“…With liberty and justice for all.” When the Rev. Francis Bellamy drafted those words in 1893, he intended that they be awarded not to only a select few, but everyone. Over time the ideal that he strode for began to fade just like the paper on which it was written.
Using the words of Bellamy’s “Pledge of Allegiance,” the organization “…And Justice For All” has created a web of pro bono legal assistance for those who cannot afford or understand it in an effort to truly restore “…liberty and justice for all” throughout the state of Utah. Due to massive federal funding cuts to legal services nationwide 13 years ago, “…And Justice For All” was created to offer pro bono legal services to Utah’s community as well as create fundraising opportunities. Leading the group is Kai Wilson. Wilson joined the program in its infancy and since then the organization has come to be a fundraising umbrella agency for Utah Legal Services, Disability Law Center and Legal Aid Society of Salt Lake.
“…And Justice For All” is the essential glue that binds the three legal bodies together by raising money, directing clients to the proper agency and attorney and educating people who need a legal edge but cannot afford consultation.
“The agencies offer help, anywhere from brief consultation to full representation in cases such as family law, disability claims, domestic violence cases and help with many other substantive matters,” Wilson said.
Although the attorneys in the agencies can fully represent their clients, many of them don’t need that amount of assistance. “Last year the agencies associated with ‘…And Justice For All’ assisted over 36,000 people,” he said.
Among the agencies, Utah Legal Services assisted 22,000 of those people, of which 8,000 received full legal representation in their cases.
The basis for the creation and continuation of “…And Justice For All” and its sister agencies is that people in the community who have the smallest voice and the least amount of resources typically need the most help with legal issues. Wilson said there is growing concern with the lack of legal access in America.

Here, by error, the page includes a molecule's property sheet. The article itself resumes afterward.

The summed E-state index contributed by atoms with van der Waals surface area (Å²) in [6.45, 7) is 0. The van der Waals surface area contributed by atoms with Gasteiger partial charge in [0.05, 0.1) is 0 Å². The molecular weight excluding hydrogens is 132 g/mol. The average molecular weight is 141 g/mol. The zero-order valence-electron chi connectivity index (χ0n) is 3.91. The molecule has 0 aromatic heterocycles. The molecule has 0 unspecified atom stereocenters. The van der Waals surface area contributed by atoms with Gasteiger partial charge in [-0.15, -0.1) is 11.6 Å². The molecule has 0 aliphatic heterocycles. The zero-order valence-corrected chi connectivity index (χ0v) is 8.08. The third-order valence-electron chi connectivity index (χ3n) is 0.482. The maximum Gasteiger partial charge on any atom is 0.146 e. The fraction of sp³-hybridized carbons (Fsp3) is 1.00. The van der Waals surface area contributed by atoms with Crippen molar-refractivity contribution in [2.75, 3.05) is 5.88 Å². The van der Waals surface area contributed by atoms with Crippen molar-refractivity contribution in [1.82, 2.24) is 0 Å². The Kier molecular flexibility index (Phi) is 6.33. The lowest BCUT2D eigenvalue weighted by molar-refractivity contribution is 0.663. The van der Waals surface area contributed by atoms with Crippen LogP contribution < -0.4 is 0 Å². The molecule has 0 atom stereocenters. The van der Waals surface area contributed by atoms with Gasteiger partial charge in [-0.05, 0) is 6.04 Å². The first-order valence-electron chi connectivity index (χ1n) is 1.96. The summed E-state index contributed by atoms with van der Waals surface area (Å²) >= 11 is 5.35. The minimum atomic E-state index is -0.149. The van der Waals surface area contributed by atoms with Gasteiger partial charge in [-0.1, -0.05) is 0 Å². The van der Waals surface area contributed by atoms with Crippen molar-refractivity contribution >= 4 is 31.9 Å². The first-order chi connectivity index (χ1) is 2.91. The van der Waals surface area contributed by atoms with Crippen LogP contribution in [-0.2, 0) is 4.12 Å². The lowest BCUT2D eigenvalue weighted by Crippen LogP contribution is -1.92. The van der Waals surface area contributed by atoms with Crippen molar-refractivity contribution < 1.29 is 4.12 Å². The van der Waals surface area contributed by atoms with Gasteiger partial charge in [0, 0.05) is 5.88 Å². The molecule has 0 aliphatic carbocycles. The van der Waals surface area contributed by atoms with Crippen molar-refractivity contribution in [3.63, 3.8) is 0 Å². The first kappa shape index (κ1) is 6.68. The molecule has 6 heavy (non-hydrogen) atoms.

“Utah politicians are recognizing the problem that we face,” Wilson said. “One Utah lawmaker said that the state of the judicial system is that a lot of people are looking in at the party through the window, but can’t get in.”
Although the state and federal judicial systems are capable and accepting of pro se cases, self-representation may detract from the quality of judgment that a client may receive as opposed to having a qualified attorney.
Sharon Donovan is a prominent Salt Lake City family law attorney who served on the board of Legal Aid for six years and one year as agency president. Donovan also was recently named the Utah State Family Lawyer of the year.
“Legal needs should not be reserved only for wealthy or middle-class citizens,” she said. “The judicial system has no one to help all of the people that need it, nor the time to guide pro se clients while in the court of law. By having competent lawyers at no cost, the quality of judgment in the courtroom and the movement of the legal process is greatly improved.”
Within the past decade, “…And Justice For All” has grown from a grassroots organization to a respected and vital part of the legal community in Salt Lake City and Utah in general.
“As a part of being a lawyer, The Utah Rules of Professional Conduct encourage any attorney to donate 50 hours of pro bono work a year or donate ten dollars in lieu of each hour to an agency providing legal aid to the poor,” Wilson said.
The agency is also seen as a great place to donate money, not only to help the community, but also provide tax deduction benefits to lawyers and firms in Salt Lake City. “Before the creation of the agency, only 5 percent of firms gave money to our cause; now over one-third of the Utah Sate Bar supports us financially,” Wilson said.
Although “…And Justice For All” has made strides in the legal community that were hard to imagine a decade ago, certain obstacles still remain.
“We would love to get to the point that we are helping as many people as more successful states, like Washington,” Wilson said.
What is stopping them now? “Money. It’s all about the money,” Wilson said. With funding from lawyers and private citizens alike, “…And Justice For All” could potentially meet its goal of increasing the number of clients who receive quality legal counsel and be a national leader in pro bono services within the next 10 years or less. To accomplish this, the organization plans to push forward with more fundraising and community involvement.